The following two newspaper reports concerning strange experiences at The Hanbury Arms, Clarence Street, Pontypool were printed on 4 September 2012. The first, entitled ‘Ghostly goings on at Pontypool pub’ is by Natalie Crockett and appeared in the Gwent News.
The Ysgyryd Fawr is a hill 486 metres in height, found ten miles from the English border. It is the most easterly of the Black Mountains, and is situated in the Brecon Beacons National Park. The name Ysgyryd Fawr pertains to the shape of the hill, indicating that it has been ‘shattered’ and it has often been anglicised from the Welsh to ‘The Skirrid’ in English.
Located at number 1 St. James Street, Monmouth, is the Queens Head Inn. It is a Grade II listed building which dates back the 16th Century. It has previously been known as the ‘Queens Head Hotel’ and the ‘Queens Head’.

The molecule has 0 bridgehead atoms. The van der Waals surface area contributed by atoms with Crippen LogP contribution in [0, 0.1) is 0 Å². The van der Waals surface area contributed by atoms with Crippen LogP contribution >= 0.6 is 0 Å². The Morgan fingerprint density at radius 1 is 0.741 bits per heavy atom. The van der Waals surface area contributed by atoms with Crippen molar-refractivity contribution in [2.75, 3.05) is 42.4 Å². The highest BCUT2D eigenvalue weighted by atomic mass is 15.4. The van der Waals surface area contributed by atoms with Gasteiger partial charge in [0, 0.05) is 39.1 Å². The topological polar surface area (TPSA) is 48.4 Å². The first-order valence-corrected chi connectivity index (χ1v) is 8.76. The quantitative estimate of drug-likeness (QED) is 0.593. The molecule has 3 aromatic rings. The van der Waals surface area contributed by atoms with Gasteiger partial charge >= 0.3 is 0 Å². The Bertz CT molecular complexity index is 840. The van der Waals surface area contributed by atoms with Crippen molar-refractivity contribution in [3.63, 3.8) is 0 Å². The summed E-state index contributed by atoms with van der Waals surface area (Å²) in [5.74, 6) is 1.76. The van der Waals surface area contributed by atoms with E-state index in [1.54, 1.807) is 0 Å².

The village of Llanfihangel Crucorney, just off the A465 to the north of Abergavenny, might possess the oldest and most ‘haunted’ inn in the principality of Wales. At one point, the inn doubled as a courtroom and the earliest record for the Skirrid Mountain Inn is said to date back to 1110AD when a man named John Crowther was awarded the death sentence for stealing sheep.
In ‘The Folk-Lore of Herefordshire’ (1912), Ella Mary Leather gave the following account of a bridge associated with the Devil. This bridge crosses the River Monnow which separates Gwent from Herefordshire.
Geraint The Son Of Erbin is a tale from the Mabinogion. The following translation by Lady Charlotte Guest was published in 1877.